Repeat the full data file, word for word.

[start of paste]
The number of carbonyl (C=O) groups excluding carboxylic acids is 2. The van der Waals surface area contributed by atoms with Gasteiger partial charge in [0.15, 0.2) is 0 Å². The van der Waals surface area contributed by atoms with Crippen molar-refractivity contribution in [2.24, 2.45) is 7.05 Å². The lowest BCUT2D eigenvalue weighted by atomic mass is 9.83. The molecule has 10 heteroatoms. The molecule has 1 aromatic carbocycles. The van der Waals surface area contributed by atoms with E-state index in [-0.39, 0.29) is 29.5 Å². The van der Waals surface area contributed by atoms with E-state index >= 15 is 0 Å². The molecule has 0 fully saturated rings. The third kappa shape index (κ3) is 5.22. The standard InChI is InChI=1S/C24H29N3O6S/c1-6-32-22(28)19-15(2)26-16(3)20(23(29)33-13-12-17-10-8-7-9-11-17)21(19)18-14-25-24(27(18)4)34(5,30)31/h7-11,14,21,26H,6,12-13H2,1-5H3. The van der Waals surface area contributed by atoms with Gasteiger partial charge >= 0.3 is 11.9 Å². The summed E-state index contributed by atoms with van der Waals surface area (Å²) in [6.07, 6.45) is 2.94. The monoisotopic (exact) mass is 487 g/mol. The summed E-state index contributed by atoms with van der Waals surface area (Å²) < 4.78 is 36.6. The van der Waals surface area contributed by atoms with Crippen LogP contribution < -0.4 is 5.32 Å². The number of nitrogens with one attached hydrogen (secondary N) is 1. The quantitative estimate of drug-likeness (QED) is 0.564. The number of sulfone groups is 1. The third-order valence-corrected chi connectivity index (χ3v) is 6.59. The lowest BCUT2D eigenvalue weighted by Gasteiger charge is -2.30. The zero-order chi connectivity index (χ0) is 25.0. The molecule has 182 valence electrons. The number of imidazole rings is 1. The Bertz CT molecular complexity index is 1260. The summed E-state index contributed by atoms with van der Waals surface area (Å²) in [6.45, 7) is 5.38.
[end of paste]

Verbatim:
The number of carbonyl (C=O) groups excluding carboxylic acids is 2. The van der Waals surface area contributed by atoms with Gasteiger partial charge in [0.15, 0.2) is 0 Å². The van der Waals surface area contributed by atoms with Crippen molar-refractivity contribution in [2.24, 2.45) is 7.05 Å². The lowest BCUT2D eigenvalue weighted by atomic mass is 9.83. The molecule has 10 heteroatoms. The molecule has 1 aromatic carbocycles. The van der Waals surface area contributed by atoms with E-state index in [-0.39, 0.29) is 29.5 Å². The van der Waals surface area contributed by atoms with E-state index >= 15 is 0 Å². The molecule has 0 fully saturated rings. The third kappa shape index (κ3) is 5.22. The standard InChI is InChI=1S/C24H29N3O6S/c1-6-32-22(28)19-15(2)26-16(3)20(23(29)33-13-12-17-10-8-7-9-11-17)21(19)18-14-25-24(27(18)4)34(5,30)31/h7-11,14,21,26H,6,12-13H2,1-5H3. The van der Waals surface area contributed by atoms with Gasteiger partial charge >= 0.3 is 11.9 Å². The summed E-state index contributed by atoms with van der Waals surface area (Å²) in [6.07, 6.45) is 2.94. The monoisotopic (exact) mass is 487 g/mol. The summed E-state index contributed by atoms with van der Waals surface area (Å²) < 4.78 is 36.6. The van der Waals surface area contributed by atoms with Crippen LogP contribution < -0.4 is 5.32 Å². The number of nitrogens with one attached hydrogen (secondary N) is 1. The quantitative estimate of drug-likeness (QED) is 0.564. The number of sulfone groups is 1. The third-order valence-corrected chi connectivity index (χ3v) is 6.59. The lowest BCUT2D eigenvalue weighted by Gasteiger charge is -2.30. The zero-order chi connectivity index (χ0) is 25.0. The molecule has 182 valence electrons. The number of imidazole rings is 1. The Bertz CT molecular complexity index is 1260. The summed E-state index contributed by atoms with van der Waals surface area (Å²) in [6.45, 7) is 5.38.